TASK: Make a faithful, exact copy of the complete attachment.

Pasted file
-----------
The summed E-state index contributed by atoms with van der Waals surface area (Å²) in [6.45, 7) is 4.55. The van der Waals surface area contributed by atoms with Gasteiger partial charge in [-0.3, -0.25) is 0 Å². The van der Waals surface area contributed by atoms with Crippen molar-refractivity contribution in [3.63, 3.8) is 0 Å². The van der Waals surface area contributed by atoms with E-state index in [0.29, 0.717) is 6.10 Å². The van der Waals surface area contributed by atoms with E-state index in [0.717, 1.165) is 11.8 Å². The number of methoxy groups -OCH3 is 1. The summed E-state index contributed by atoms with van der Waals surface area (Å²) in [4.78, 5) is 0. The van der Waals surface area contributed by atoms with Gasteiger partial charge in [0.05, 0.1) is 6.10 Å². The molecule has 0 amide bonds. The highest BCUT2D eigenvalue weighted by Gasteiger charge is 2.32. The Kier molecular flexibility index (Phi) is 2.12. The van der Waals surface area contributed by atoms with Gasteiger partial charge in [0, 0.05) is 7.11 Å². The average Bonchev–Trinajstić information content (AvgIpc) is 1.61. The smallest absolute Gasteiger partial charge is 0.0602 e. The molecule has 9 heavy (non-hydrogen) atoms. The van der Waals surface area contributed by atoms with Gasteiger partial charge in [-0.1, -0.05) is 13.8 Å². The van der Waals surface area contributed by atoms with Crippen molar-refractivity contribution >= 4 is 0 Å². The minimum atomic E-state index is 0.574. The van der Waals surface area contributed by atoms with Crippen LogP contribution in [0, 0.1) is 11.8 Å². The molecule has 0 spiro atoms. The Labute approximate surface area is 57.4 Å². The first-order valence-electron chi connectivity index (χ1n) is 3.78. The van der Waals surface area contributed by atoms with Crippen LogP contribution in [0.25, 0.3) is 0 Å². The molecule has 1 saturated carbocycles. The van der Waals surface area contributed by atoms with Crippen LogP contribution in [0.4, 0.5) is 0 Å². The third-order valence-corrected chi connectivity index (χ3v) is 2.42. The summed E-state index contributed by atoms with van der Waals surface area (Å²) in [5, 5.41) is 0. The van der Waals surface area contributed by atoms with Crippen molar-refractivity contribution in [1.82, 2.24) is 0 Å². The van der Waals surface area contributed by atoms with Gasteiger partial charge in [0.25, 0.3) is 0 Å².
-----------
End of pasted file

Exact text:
The summed E-state index contributed by atoms with van der Waals surface area (Å²) in [6.45, 7) is 4.55. The van der Waals surface area contributed by atoms with Gasteiger partial charge in [-0.3, -0.25) is 0 Å². The van der Waals surface area contributed by atoms with Crippen molar-refractivity contribution in [3.63, 3.8) is 0 Å². The van der Waals surface area contributed by atoms with E-state index in [0.29, 0.717) is 6.10 Å². The van der Waals surface area contributed by atoms with E-state index in [0.717, 1.165) is 11.8 Å². The number of methoxy groups -OCH3 is 1. The summed E-state index contributed by atoms with van der Waals surface area (Å²) in [4.78, 5) is 0. The van der Waals surface area contributed by atoms with Gasteiger partial charge in [0.05, 0.1) is 6.10 Å². The molecule has 0 amide bonds. The highest BCUT2D eigenvalue weighted by Gasteiger charge is 2.32. The Kier molecular flexibility index (Phi) is 2.12. The van der Waals surface area contributed by atoms with Gasteiger partial charge in [0, 0.05) is 7.11 Å². The average Bonchev–Trinajstić information content (AvgIpc) is 1.61. The smallest absolute Gasteiger partial charge is 0.0602 e. The molecule has 9 heavy (non-hydrogen) atoms. The van der Waals surface area contributed by atoms with Gasteiger partial charge in [-0.1, -0.05) is 13.8 Å². The van der Waals surface area contributed by atoms with Crippen molar-refractivity contribution >= 4 is 0 Å². The minimum atomic E-state index is 0.574. The van der Waals surface area contributed by atoms with Crippen LogP contribution in [0, 0.1) is 11.8 Å². The molecule has 0 spiro atoms. The Labute approximate surface area is 57.4 Å². The first-order valence-electron chi connectivity index (χ1n) is 3.78. The van der Waals surface area contributed by atoms with Crippen LogP contribution in [0.25, 0.3) is 0 Å². The molecule has 1 saturated carbocycles. The van der Waals surface area contributed by atoms with Crippen LogP contribution in [0.4, 0.5) is 0 Å². The third-order valence-corrected chi connectivity index (χ3v) is 2.42. The summed E-state index contributed by atoms with van der Waals surface area (Å²) in [5, 5.41) is 0. The van der Waals surface area contributed by atoms with Crippen molar-refractivity contribution in [1.82, 2.24) is 0 Å². The van der Waals surface area contributed by atoms with Gasteiger partial charge in [0.25, 0.3) is 0 Å².